VOA reports rioting in Mombasa:http://www.voanews.com/content/riots...n/1762881.html
    Last edited by davidbfpo; 10-05-2013 at 01:52 PM. Reason: This was in a separate thread now merged here
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    Default pay back times have started

    This certainly does not settle the scores but it sent a clear message:

    Militant base 'attacked from sea' in Somalia

    A spokesman for the al-Shabab Islamist group told Reuters news agency that a fighter had been killed in the raid.

    Reports speak of residents in the militant-controlled town being woken by heavy gunfire before dawn prayers.
    http://www.bbc.co.uk/news/world-afri...97#TWEET911207

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    http://www.independent.co.uk/news/wo...s-8860808.html

    The Islamist militia group al-Shabaab has said that a military strike on one of its strongholds in southern Somalia was carried out by British and Turkish special forces.
    break

    Somali security officials told the Reuters news agency that the target of the attack had been a Chechen leader of the Islamist group, which has formal ties to Al-Qa'ida.

    But official accounts differ over who carried out the operation.

    "We understand that French troops injured Abu Diyad, also known as Abu Ciyad, an al-Shabaab leader from Chechnya. They killed his main guard who was also a foreigner. The main target was the Shabaab leader from Chechnya," said an intelligence officer based in Mogadishu, who gave his name as Mohamed, speaking to Reuters.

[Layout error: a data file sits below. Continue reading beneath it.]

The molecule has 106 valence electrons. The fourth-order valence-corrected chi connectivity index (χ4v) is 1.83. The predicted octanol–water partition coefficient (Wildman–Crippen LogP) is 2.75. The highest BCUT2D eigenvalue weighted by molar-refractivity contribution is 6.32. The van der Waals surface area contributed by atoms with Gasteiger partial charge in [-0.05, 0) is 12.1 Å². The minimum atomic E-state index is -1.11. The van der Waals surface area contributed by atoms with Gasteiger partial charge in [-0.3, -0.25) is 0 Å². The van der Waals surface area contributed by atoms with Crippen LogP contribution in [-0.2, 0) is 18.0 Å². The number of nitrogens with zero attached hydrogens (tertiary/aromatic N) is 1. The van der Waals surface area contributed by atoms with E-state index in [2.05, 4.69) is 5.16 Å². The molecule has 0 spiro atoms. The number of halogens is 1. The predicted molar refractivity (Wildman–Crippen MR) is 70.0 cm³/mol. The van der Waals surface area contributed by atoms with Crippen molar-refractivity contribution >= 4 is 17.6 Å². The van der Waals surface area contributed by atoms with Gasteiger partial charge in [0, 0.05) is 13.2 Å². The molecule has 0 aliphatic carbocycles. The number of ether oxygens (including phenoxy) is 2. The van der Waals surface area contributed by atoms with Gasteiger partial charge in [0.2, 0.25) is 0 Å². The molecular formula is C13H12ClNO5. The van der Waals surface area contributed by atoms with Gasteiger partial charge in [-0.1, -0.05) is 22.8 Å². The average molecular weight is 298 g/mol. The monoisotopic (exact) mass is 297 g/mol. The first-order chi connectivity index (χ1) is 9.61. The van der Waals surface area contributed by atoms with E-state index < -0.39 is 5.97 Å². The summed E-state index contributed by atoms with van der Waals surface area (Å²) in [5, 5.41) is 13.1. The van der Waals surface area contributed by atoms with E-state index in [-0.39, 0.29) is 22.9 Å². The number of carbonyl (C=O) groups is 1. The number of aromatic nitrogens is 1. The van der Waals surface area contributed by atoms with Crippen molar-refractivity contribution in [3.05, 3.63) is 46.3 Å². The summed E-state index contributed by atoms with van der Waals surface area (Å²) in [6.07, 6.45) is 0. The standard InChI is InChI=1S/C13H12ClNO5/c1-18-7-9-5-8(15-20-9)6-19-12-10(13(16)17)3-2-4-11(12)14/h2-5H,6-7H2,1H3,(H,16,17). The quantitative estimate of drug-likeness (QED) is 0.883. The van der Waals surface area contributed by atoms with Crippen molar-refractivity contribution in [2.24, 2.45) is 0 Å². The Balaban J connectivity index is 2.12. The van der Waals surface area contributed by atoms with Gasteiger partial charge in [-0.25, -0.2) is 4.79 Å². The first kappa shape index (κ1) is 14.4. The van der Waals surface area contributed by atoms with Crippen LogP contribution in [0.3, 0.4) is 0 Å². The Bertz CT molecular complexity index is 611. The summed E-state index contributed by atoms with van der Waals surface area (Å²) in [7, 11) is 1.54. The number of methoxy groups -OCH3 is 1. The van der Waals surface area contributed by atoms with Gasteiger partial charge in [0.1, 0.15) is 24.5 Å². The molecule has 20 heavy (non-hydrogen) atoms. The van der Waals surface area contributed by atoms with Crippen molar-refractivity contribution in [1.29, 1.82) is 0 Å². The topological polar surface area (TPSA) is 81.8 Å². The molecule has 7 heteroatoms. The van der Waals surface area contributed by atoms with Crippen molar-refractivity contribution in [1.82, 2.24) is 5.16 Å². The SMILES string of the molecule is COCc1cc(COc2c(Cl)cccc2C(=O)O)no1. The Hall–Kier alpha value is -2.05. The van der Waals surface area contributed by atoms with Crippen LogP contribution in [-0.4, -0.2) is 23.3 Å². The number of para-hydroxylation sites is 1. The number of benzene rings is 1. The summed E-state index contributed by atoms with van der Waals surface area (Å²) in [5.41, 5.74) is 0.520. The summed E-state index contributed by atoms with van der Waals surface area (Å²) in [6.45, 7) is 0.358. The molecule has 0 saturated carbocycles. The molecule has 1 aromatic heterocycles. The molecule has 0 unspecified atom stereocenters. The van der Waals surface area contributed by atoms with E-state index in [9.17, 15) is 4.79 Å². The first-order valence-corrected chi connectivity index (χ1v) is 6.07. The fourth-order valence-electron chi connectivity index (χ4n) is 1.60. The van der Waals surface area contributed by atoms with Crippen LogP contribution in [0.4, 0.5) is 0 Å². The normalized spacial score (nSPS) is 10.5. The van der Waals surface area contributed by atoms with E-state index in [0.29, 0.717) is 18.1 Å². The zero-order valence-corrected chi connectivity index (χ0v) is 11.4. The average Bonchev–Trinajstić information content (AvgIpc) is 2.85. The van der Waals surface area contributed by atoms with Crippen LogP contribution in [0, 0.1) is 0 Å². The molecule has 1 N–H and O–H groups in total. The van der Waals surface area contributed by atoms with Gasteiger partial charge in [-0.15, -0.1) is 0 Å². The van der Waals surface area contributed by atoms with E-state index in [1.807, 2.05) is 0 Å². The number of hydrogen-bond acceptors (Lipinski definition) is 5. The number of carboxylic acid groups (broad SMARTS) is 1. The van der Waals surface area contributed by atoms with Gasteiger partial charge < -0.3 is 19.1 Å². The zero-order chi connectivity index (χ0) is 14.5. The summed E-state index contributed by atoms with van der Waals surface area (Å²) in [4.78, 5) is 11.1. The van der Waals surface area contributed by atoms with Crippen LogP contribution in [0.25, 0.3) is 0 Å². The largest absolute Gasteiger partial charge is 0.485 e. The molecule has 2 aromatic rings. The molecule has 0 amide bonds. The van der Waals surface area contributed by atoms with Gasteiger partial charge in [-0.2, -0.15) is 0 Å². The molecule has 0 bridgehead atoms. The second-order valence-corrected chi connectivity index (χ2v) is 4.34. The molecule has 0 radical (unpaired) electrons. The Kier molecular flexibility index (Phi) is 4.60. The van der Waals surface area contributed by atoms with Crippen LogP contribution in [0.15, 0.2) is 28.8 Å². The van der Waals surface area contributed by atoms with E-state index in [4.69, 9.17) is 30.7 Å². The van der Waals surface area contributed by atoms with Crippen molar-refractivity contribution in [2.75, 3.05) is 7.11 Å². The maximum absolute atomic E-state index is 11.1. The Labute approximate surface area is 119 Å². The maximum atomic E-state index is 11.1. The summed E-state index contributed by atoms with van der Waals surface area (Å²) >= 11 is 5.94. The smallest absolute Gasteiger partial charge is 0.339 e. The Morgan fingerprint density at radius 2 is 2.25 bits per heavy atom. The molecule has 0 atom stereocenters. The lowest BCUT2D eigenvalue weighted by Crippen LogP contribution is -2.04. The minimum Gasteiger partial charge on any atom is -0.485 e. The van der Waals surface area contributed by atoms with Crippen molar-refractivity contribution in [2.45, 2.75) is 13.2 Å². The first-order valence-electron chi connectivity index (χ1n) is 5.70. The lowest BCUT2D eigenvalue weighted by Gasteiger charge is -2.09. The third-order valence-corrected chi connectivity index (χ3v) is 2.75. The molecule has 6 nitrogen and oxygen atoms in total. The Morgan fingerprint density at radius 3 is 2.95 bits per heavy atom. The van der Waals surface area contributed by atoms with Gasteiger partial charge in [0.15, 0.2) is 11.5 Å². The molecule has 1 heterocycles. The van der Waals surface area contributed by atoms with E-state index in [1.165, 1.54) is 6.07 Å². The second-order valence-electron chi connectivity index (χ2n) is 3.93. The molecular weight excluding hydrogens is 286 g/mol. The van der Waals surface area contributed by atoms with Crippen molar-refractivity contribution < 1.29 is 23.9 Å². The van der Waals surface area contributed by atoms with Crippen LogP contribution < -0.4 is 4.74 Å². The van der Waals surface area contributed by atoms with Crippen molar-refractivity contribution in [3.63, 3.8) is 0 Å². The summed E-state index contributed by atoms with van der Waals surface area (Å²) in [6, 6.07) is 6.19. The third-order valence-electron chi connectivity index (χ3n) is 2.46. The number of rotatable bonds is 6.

First reports are generally inaccurate, but if you believe Al-Shabaab this particular raid didn't go so well. In the real world (as differentiated from the world the media projects) not all operations go well, and high risk still means high risk.

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    Default Turks?

    I think the allegation that Turkish SF were involved is interesting. Turkey has of late been pushing its influence and activity in Mogadishu, with airlinks, NGO activity and the like - with a reported favourable local reaction. IIRC Turkey has eschewed any military role and awhile ago Al-Shabaab launched an attack on one outpost.
    davidbfpo

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    Quote Originally Posted by Bill Moore View Post
    First reports are generally inaccurate, but if you believe Al-Shabaab this particular raid didn't go so well. In the real world (as differentiated from the world the media projects) not all operations go well, and high risk still means high risk.
    This, I submit, is part of the problem.

    We need to question how a 'mickey mouse' organisation can control - and thereby manipulate - the information flow... unless there was no attack after all.

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    Quote Originally Posted by M-A Lagrange View Post
    This certainly does not settle the scores but it sent a clear message:
    Exactly what message is that?

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    Default More smoke?

    Now the NYT reports, after a "leak" that:
    A Navy SEAL team seized a senior leader of the Shabab militant group from his seaside villa in the Somali town of Baraawe on Saturday, American officials said